It’s bound to be a bit confusing and chaotic until you learn how to fit it all together – and you may very well feel something similar to homesickness in the process. But if I could go back to the first year, I would look myself in the eye and say let it be. Let them be. And communicate with each other about what you need – the more, the merrier (literally).

As the years go by, Christmas brings with it a restored depth; the fear and aching take a back seat. They still exist in different forms, but they do not define the season. For the sake of my emotional health and Christmases future, I have had to let go of and grieve Christmas past. It’s not easy to leave memories where they are and build new ones, but it’s necessary – and it takes several years of fumbling through Christmases to achieve this. We have time. The good news is there is no such thing as “wasting” a Christmas if things don’t go well. The truth is that these first messy Christmases just need to be had so that we can build on them to get to better ones. Unfortunately we only get once a year to practice, but they do get better (if we want them to).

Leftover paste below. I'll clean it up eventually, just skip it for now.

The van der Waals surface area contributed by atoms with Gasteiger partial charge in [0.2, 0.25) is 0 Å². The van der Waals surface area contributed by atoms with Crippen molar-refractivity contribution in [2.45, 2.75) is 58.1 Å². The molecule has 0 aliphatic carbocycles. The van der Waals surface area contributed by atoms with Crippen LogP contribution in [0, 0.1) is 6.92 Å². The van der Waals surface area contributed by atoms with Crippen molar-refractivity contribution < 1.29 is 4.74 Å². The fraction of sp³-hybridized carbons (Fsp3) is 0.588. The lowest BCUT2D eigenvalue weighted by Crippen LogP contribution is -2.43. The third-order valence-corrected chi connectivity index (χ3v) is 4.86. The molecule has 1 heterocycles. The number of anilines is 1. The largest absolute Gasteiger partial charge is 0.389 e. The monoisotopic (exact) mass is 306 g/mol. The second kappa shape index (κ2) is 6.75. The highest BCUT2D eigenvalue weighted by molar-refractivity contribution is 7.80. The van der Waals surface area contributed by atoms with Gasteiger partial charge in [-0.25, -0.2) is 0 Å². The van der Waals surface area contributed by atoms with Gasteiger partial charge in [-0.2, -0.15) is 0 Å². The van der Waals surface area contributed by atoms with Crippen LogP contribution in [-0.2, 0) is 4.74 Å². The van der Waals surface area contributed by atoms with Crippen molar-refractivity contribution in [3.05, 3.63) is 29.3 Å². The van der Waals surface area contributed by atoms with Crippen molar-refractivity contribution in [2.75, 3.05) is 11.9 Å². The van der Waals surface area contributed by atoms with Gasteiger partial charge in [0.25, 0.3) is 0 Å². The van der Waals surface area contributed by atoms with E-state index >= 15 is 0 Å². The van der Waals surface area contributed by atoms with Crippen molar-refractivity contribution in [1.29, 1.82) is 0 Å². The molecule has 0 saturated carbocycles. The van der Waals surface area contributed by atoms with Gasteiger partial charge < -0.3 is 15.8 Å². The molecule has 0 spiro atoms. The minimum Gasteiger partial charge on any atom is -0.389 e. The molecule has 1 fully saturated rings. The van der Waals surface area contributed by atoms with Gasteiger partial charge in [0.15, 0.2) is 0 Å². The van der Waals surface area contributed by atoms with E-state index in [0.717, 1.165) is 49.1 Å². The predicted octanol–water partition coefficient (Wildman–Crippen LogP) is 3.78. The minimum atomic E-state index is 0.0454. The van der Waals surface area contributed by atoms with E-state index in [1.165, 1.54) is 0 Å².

I send my love to all of you as you prepare for the holidays, whichever number this might be for you. May your fears be comforted and love be felt deeply in your spirit.

Mercy for Mothers in May

Another one of “those” days is approaching. Mother’s Day. It always feels a bit strange to me that I wasn’t with my mom on her last Mother’s Day here on Earth – I was in fact almost the furthest away I could have been, somewhere in the South of India. We shared a phone conversations that was brief, she had quickly passed the phone off to other family members without saying much. It sounded hard for her to be spending Mother’s Day without one of her children (compounded by the fact that she often worried as I traveled).